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Stanley L. Jaki
The Mind and Its Now


In the paper, it is first argued that the motto of this conference, or Augustine's phrase, "Quaestio mihi factus sum," is given a false meaning if taken out of context. It is Augustine's puzzlement about the right measure of enjoying Church melodies as part of prayer which he held to be "the raising of the mind to God.” Augustine the Christian, or rather the Catholic, never suffered for a moment of what the moderns call "identity crisis.” Then it is argued that any such crisis is tied to the slighting of the importance of man's self-awareness which has two fundamental aspects: One is the connection of self awareness of man's experiencing it through moments which he calls now. It is still widely recognized by anti-metaphysical positivists who stake all on scientific knowledge that the now cannot be handled by exact science, either experimen­tally or theoretically. The other fundamental aspect is that the momentary experience of the now fuses into a unitary awareness of self-identity which reaches from the present moment, even into the distant past of fifty or eighty years, and confidently anticipates future moments in the life of the individual. Such is the basis of social life, including its legal aspects, and also of man's longing for a lasting or eternal now for himself and indeed for a union with that eternal NOW which is a personal God. To slight this longing as a sort of wishful thinking involves disastrous conse­quences for the construc­tion of a cohesive world view.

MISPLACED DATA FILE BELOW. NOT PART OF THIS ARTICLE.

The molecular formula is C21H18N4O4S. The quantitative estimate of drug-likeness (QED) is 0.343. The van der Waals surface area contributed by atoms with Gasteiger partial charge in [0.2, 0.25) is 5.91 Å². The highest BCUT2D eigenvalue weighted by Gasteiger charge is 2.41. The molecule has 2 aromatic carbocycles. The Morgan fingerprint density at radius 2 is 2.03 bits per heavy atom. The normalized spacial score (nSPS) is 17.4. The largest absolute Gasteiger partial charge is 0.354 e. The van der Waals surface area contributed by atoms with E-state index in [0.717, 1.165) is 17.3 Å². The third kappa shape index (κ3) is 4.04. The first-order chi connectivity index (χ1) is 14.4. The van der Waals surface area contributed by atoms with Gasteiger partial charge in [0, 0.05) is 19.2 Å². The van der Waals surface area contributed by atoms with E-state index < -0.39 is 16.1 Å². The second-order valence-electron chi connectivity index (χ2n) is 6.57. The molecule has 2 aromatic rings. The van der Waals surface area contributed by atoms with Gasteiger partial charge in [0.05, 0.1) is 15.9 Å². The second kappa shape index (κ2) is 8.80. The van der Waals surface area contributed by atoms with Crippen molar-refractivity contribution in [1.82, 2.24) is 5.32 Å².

Stanley L. Jaki, a Hungarian-born Catholic priest of the Benedictine Order, is Distinguished University Professor, at Seton Hall University, South Orange, N J, USA.  He has doctorates in physics and in theology.  For most of the last fifty years, he has specialized in the history and philosophy of physics and astronomy, including their relation to theology.  The author of more than fifty books, he had served as Gifford Lecturer at the University of Edinburgh (1974-76), and as Fremantle Lecturer at Balliol College (Oxford) 1977.  He is membre correspondant de l’Academie des sciences, des arts et des belles lettres de Bordeaux, honorary member of the Pontifical Academy of Science, and a recipient of the Lecomte du Nouy Prize for1969 and of the Templeton Prize for 1987.  His full list of publications (up to 2002 with over 500 entries) can be found in his intellectual autobiography, A Mind’s Matter.  His website is


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